The Custom Expression Page in the Benchmarking Module gives you access to a feature called "Custom Expressions". The word "Expression" is our term for a textual representation of a benchmarking calculation. A simple expression might just be  DPA01 + DPA02, which would calculate each network's total circuit length, as DPA01 and DPA02 are the AER's codes for overhead and underground circuit lengths respectively. Expressions can also contain numeric values and functions as well as benchmarking data. The way expressions are used is not dissimilar to the concept of formulas in Excel, the major difference being that benchmarking codes are used instead of cell ranges.

Expressions are entered into the text box labelled "Expression". As you enter an expression, suggestions for benchmarking series will be displayed, and can be selected and inserted using the mouse. Below the form, a graphical representation of the expression will be shown; it uses colours and tool tips to identify valid benchmarking series and functions. A list of any errors will also be displayed, explaining what any issues with the expression are.

Benchmarking expressions can be very powerful; they have full access to all of the historical benchmarking data released by the AER, yet are simple to work with. All you need to do is provide a mathematical definition of the calculation you want to perform, and the results will be calculated when you view the Results tab.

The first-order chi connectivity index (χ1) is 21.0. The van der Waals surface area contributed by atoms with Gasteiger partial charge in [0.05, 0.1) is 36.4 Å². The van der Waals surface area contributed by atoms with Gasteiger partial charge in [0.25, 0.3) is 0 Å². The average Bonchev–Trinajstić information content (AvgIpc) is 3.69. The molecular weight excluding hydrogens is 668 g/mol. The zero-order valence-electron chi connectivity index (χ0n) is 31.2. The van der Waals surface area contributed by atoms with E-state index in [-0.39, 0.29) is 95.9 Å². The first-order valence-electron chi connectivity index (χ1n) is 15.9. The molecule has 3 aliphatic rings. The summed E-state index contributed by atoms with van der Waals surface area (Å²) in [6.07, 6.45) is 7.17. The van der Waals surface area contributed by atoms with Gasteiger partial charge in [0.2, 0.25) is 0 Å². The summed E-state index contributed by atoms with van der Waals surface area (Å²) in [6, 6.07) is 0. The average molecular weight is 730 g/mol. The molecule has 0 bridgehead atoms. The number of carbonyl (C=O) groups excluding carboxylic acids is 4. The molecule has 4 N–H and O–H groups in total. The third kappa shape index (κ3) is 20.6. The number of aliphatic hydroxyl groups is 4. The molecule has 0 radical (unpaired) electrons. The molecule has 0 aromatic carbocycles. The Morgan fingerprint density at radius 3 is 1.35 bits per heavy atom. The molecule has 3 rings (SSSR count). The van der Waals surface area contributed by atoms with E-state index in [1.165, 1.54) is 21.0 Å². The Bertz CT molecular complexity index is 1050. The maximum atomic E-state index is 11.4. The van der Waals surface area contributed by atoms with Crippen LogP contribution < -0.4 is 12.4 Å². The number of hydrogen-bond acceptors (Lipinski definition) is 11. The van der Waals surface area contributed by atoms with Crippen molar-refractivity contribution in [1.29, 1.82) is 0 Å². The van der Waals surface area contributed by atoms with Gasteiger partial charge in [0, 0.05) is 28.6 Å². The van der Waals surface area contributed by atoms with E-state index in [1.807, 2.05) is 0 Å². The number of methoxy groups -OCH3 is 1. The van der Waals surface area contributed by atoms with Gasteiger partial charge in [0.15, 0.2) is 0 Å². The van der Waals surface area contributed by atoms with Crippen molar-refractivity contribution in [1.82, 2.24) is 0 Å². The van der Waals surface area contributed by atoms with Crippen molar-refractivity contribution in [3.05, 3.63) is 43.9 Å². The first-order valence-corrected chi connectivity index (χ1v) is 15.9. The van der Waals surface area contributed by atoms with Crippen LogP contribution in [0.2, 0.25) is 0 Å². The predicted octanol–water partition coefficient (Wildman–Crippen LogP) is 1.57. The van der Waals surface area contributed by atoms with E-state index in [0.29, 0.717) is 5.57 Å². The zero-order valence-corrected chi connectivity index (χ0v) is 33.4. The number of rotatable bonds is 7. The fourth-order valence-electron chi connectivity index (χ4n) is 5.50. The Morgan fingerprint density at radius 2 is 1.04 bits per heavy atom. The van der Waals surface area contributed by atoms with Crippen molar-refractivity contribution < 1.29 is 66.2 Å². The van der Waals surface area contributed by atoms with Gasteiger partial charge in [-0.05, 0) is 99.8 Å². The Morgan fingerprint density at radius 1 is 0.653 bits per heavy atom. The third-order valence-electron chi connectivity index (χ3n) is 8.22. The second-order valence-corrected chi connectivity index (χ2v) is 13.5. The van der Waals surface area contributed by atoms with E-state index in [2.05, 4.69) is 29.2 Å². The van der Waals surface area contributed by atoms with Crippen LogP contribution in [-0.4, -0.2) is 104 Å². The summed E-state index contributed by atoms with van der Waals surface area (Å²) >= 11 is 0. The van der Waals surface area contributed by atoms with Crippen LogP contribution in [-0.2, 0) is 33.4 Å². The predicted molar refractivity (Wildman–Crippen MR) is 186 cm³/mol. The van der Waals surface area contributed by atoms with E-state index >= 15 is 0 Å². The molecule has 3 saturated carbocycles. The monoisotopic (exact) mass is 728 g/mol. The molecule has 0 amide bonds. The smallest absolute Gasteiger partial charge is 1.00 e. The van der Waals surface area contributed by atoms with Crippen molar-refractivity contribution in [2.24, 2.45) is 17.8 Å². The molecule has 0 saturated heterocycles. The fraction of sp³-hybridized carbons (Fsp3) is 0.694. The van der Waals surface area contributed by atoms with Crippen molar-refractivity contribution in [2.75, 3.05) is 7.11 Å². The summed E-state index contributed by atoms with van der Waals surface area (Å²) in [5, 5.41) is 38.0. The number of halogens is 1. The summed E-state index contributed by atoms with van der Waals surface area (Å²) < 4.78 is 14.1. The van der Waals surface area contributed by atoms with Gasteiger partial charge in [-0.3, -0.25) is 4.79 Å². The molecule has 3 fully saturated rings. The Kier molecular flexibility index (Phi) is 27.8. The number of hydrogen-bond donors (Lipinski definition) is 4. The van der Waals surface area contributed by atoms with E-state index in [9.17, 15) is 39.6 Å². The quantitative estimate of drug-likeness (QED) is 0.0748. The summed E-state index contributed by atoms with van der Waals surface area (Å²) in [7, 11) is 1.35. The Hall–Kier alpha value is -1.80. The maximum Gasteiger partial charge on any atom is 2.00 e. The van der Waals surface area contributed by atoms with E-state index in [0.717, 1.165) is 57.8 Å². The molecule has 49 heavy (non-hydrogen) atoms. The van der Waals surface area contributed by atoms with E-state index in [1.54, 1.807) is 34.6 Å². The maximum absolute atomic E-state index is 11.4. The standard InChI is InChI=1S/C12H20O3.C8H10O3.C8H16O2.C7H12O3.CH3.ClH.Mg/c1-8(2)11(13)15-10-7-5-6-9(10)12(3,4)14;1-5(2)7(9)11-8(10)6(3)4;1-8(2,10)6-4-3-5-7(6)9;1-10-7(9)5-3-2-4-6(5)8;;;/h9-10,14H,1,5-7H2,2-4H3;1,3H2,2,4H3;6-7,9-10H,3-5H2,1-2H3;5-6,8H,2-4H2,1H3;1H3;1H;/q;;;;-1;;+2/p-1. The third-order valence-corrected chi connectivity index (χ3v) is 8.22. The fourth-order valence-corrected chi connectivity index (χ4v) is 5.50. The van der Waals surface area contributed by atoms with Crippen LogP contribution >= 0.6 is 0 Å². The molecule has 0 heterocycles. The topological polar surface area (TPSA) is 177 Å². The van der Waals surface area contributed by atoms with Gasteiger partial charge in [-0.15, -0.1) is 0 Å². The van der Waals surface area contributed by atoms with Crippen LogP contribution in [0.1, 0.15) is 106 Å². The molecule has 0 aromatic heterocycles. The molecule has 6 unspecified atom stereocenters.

There are several more advanced features possible, which are covered further in this article, such as unit analysis and aggregation.

Expression Components

Expressions can contain many types of components that are ultimately calculated together to produce a final set of results. These components include numbers, data, functions, and operations that all define how the results are calculated.

Benchmarking Series

Benchmarking series are the foundation of expressions; their usage determines what data is retrieved and the units of the results. A benchmarking series is ultimately a collection of data for a particular metric, such as line length, customer numbers, Opex, etc.  These series are are aware of each network, and each year data was published. In an expression, a benchmarking series is identified by its AER assigned code, or otherwise by a code that Bespoke Insights has applied to unlabelled data sets. For a comprehensive listing of all of the benchmarking data sets available, see our Benchmarking Data Explorer in the Benchmarking Module.